Book Review: The Lovely Bones


By Leen Mshasha, Writer

If you’re looking for a feel-good book, you’re in the wrong place. Alice Sebold pulls no punches in her novel, The Lovely Bones. From the very first sentence, we discover that 14 year old protagonist Susie Salmon, is brutally raped and murdered and is looking down at her family and friends from heaven. This might seem like a cliché about the afterlife or simply excessively morbid. Despite dealing with themes of death, and grief, Sebold’s novel maintains an overall cheerful tone, without being too cheesy and generic.

Throughout my reading, I felt a sense of perplexing unease that only made the story more haunting and exciting. This did make the novel slightly difficult to read at first, but as you progress further in the book, the story picks up, and you become accustomed to the discomfort of reading a dead girl’s thoughts.

The idea behind the novel is certainly original and makes for an eye-catching book, but it also takes away from the overall enjoyment of reading it. Towards the middle of the story, the plot starts to seem drawn-out. I realized this was because of the sense of finality the novel starts off with. Unlike most stories, this one immediately starts off with the death and all of the circumstances behind it, which removes a great deal of the suspense I expect from a good book.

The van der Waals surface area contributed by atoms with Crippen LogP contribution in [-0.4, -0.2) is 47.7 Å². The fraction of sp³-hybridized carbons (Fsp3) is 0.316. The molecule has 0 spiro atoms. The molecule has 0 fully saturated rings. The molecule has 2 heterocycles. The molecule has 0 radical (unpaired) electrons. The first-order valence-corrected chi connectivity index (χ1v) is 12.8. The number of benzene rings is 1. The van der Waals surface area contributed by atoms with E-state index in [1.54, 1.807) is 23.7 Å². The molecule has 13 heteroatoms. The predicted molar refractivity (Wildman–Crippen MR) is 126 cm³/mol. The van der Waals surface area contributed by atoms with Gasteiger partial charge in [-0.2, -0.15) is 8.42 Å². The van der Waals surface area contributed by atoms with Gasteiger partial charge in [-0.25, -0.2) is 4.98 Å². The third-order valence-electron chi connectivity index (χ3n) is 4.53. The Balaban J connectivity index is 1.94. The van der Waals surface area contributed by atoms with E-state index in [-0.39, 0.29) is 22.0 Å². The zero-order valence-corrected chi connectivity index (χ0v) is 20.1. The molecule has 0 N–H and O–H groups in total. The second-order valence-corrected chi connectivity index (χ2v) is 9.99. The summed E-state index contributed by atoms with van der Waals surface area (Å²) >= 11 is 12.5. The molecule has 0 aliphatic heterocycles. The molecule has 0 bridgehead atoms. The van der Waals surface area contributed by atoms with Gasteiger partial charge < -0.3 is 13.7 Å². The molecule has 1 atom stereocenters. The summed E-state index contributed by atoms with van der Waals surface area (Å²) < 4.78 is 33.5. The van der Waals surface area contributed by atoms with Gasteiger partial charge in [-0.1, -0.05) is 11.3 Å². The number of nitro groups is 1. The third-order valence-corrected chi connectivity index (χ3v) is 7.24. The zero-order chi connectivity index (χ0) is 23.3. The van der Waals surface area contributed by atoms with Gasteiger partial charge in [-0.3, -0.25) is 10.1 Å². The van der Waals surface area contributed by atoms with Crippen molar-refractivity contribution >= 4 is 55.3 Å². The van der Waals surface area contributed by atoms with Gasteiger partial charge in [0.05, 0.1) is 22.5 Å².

Although a fair bit of time has passed since the book’s release, it is still powerful and relevant in light of the #MeToo movement against sexual assault. In Susie’s case, she is just fourteen years old when she is raped and, sadly, she is unable to speak up about what happened to her from the confines of her heaven. Nevertheless, the the author herself manages to raise awareness about the subject in this novel, by creating a character like Susie, and in her memoir Lucky, where she tells the story of her own rape in college.